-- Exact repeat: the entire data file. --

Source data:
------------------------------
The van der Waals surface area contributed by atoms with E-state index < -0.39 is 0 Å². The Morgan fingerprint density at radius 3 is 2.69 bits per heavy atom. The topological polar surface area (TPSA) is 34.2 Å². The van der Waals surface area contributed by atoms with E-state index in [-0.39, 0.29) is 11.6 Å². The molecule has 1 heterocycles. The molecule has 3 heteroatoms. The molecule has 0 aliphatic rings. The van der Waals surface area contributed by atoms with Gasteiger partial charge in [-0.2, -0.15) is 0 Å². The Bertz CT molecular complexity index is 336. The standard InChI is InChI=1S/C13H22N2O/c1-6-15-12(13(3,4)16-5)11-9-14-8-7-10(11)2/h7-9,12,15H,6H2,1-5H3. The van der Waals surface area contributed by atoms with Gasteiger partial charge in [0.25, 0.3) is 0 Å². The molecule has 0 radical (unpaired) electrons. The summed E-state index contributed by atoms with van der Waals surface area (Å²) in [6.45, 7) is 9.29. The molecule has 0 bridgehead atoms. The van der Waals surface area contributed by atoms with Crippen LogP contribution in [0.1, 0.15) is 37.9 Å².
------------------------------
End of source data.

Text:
The van der Waals surface area contributed by atoms with E-state index < -0.39 is 0 Å². The Morgan fingerprint density at radius 3 is 2.69 bits per heavy atom. The topological polar surface area (TPSA) is 34.2 Å². The van der Waals surface area contributed by atoms with E-state index in [-0.39, 0.29) is 11.6 Å². The molecule has 1 heterocycles. The molecule has 3 heteroatoms. The molecule has 0 aliphatic rings. The van der Waals surface area contributed by atoms with Gasteiger partial charge in [-0.2, -0.15) is 0 Å². The Bertz CT molecular complexity index is 336. The standard InChI is InChI=1S/C13H22N2O/c1-6-15-12(13(3,4)16-5)11-9-14-8-7-10(11)2/h7-9,12,15H,6H2,1-5H3. The van der Waals surface area contributed by atoms with Gasteiger partial charge in [0.25, 0.3) is 0 Å². The molecule has 0 radical (unpaired) electrons. The summed E-state index contributed by atoms with van der Waals surface area (Å²) in [6.45, 7) is 9.29. The molecule has 0 bridgehead atoms. The van der Waals surface area contributed by atoms with Crippen LogP contribution in [0.1, 0.15) is 37.9 Å².